Vocoders can be an insane amount of fun. At the root of the vocoder effect we know and love, we take an audio signal such as a human voice and use it to excite the production of another sound, such as a synthesizer. In this classic case, you may get a robotic voice effect as a result. But don't stop there. The patient explorer will discover plenty of other creative applications.
In this series, we create a vocoder with Max using the MC objects introduced in Max 8.
Patching in Max with MC
Before we jump into the vocoder itself, let's talk about MC for a moment. Just what is MC? While it's true that the name MC was inspired by the idea of patch cords being "multi-channel", there are countless things you can do with MC that we might not traditionally consider as "channels". So yes, in MC you can have one patchcord carrying both the left and right channels of a stereo signal. And yes, in MC you can have one patchcord carrying 8 channels of audio from a 7.1 surround mix. But you can also have one patchcord that carries each band of audio frequencies in a multi-band compressor. For the vocoder, we will use MC both as multi-channel in the classic sense (we will ultimately create a stereo vocoder) but we will also use MC in the multi-band sense where each "channel" of the patchcord represents a band of audio within the "channel". If that seems challenging to wrap your head around, don't give up! The patching will bring it to life, I promise.
A real-time analyzer - or RTA - is a device that displays the spectrum of an audio signal. You could think of it as being like a graphic equalizer, but without the equalizer. Instead, it just displays what frequencies are actually there in each band of audio. Like an equalizer, an RTA typically divides the spectrum up logarithmically. That sounds all fancy and mathy, but what it means is that the bands are spread across the domain in a way that sounds even to the human ear. For example, each band might represent 1/3 of an octave over some number of octaves. This is in contrast to the way the FFT works, which splits audio into bands but does so linearly rather than logarithmically. The result is that the RTA, at least the way we will build it, will use audio bands that are more "musical" than what is produced by the FFT. (If you are interested in the FFT, be sure to check out the series I created on that subject)
The reason we are talking about the real-time analyzer is that our vocoder will be built from the same building blocks as an RTA. In this first installment of the series, we will create an RTA. In part 2, we will take two RTAs and combine them to make a vocoder.
Splitting the Bands
The first step to creating the RTA is to take our single audio signal and split it up into a series of bands of audio. The basic bandpass filter in Max is called reson~, and it is the easiest tool to use for the job. Let's imagine that we want to split the signal into 20 bands. One way to do that is with 20 reson~ objects, each with a different frequency.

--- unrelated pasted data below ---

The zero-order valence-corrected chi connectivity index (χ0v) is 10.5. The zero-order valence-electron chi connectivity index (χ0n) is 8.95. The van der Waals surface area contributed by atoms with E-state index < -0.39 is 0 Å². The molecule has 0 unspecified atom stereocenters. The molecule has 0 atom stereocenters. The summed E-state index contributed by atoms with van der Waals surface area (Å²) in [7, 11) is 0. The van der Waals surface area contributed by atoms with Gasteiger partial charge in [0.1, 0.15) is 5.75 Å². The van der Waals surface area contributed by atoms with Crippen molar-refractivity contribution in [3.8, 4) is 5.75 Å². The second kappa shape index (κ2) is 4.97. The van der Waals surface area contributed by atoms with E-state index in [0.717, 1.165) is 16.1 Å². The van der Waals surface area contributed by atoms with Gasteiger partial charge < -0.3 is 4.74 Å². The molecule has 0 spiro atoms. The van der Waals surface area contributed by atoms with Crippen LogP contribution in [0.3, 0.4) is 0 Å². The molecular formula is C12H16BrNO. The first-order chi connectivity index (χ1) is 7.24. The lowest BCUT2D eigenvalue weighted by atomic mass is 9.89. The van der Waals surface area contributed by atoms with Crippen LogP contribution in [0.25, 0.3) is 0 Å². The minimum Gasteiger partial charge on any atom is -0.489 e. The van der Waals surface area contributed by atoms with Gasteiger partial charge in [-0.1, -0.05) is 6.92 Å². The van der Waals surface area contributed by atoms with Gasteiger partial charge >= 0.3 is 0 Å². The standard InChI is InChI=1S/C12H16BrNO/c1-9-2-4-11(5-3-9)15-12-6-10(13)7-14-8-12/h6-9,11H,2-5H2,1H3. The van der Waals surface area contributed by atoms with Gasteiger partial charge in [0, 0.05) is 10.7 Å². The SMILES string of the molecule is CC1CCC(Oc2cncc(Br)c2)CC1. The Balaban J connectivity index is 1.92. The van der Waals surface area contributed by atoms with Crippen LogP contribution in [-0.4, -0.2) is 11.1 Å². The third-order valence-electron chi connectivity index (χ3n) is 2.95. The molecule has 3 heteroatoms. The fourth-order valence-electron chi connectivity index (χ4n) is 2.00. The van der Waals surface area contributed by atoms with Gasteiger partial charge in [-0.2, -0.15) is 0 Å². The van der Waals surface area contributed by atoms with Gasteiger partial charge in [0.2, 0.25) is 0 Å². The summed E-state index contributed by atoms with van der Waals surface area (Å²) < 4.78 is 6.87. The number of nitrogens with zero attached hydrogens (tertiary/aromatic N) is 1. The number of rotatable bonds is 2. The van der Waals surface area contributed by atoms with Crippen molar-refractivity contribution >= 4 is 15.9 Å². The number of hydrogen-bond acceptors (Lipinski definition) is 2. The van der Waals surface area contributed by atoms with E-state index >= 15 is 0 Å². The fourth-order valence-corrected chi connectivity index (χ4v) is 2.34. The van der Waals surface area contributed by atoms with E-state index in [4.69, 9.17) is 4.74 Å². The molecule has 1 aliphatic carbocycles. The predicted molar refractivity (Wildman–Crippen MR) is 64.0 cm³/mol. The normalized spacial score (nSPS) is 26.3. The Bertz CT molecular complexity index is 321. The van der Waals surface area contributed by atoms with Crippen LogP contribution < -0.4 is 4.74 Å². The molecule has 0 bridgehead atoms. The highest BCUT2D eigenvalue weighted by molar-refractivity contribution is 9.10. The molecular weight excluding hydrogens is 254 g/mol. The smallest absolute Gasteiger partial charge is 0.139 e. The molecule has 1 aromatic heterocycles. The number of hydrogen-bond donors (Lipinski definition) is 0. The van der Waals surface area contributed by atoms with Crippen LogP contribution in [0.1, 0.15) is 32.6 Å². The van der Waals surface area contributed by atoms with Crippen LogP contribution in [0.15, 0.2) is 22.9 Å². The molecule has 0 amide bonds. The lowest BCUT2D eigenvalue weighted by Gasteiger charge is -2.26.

The first argument to reson~ is the gain, which is 1.0 for all of the filters, meaning there is no change or attenuation of the signal in the pass band of the filter. The second argument is the frequency, which is different for each filter. We will look at where those numbers came from later. The Q factor is always 7.628, which we will also look at later.
All of the filters are then summed at a pass~ object. This is my favorite way to sum signals together. Not only is the pass~ object the most computationally efficient object to use, but it also ensures that if I later move this patcher into an abstraction, and then mute it using the mute~ object, that it will work as expected. Patching together 20 reson~ filters like this isn't particularly complicated. On the other hand, it is a pain to have to patch all of those filters together. It's even more of a pain if you want to change the number of bands to say, 16. Or 32. Or any other number. You would, in fact, need to create entirely separate patchers for each and every configuration!
Splitting the Bands... With MC
Most audio objects in Max can be made to handle multiple channels by using the mc. prefix on the object name. This is true of the reson~ object, which becomes mc.reson~ in the patcher below. We want 20 instances of the reson~ object, which means 20 channels of audio processing, so we add the @chans attribute to say so.
In this case, we use loadbang to set all of the gains 1.0 using the "setvalue" message. All of the Q factors are set to 7.628 also using the "setvalue" message. We set the frequencies for all 20 filters using the "applyvalues" message. In MC, "setvalue" takes a list. The first number is the channel number / voice number / band number, beginning at 1. If you specify channel/voice/band 0 then the value is applied to each and every instance inside. In this case, there are 20 instances of a reson~ object inside.